In less than 7 days we will enter Holy Week; a time of intensified fasting and prayer and preparation for Pascha. It is never too late to start. It is never too late to intensify your struggle. It is never too late to learn to repent and grow. It is never too late until it is too late!
And this is the theme of today’s scripture reading in Genesis. We read the story of Jacob and his older brother Esau. Jacob and Esau were “twins” born moments apart with Esau being the firstborn. Isaac, their father, favored Esau because Esau was a real “man’s man.” He was a great hunter and fighter. He was a powerful and imposing man. But Jacob was favored by his mother, and Jacob wasn’t like Esau at all.
It came time for Isaac to leave this world so he called his son Esau and asked him to go and hunt and bring back a favorite meal for his dying father and then Isaac would bestow the firstborn’s blessing on Esau. This would solidify Esau as the head of the family and the ruler of the clan. Esau did what he was told, but there was intrigue going on behind the scenes. Jacob and his mother conspired to steal the birthright from Esau and trick Isaac into believing Jacob was Esau so he would get the blessing instead of his moments older brother, and they succeeded. You can read all about it in Genesis 27:1-41. It’s a great story.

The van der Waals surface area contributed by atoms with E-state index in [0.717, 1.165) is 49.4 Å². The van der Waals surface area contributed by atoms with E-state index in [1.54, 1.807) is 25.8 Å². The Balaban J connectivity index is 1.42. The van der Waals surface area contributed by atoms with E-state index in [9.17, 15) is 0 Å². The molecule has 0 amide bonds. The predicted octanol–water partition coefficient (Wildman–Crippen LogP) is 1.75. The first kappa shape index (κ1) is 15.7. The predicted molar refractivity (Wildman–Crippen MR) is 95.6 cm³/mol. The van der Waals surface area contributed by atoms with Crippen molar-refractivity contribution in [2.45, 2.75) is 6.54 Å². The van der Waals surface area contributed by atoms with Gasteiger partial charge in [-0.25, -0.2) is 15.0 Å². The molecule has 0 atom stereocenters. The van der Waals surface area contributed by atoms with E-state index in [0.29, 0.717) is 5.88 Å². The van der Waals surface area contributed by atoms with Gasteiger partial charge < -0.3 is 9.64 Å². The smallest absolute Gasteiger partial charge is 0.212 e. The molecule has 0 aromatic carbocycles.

Jacob became a great man but he was often plagued by his tendencies to be “shrewd” with the truth. One of the powerful lessons we learn from St. Mary of Egypt yesterday was her willingness to be completely honest about herself after she confronted her own sinfulness. This struggle we have with an internal honesty is the greatest stumbling block to our own spiritual maturity and our own emotional and spiritual freedom.
This is why confession and the gift of the Divine Mystery of reconciliation is so vital to our spiritual growth. The wisdom of the Church giving us this path to spiritual freedom through confession is absolutely necessary if we are ever going to overcome the all-too-easy self-deception that imprisons each of us. The truth is I am either too hard or too easy on myself when I try to self-diagnose my own sins. I need the wisdom of a father to help guide me through the fog of my own self-deception.
As we approach Holy Week, when was your last confession? There is still time to contact your spiritual father and make the time necessary to embrace the abundance of grace just waiting for you in the ministries of the Church.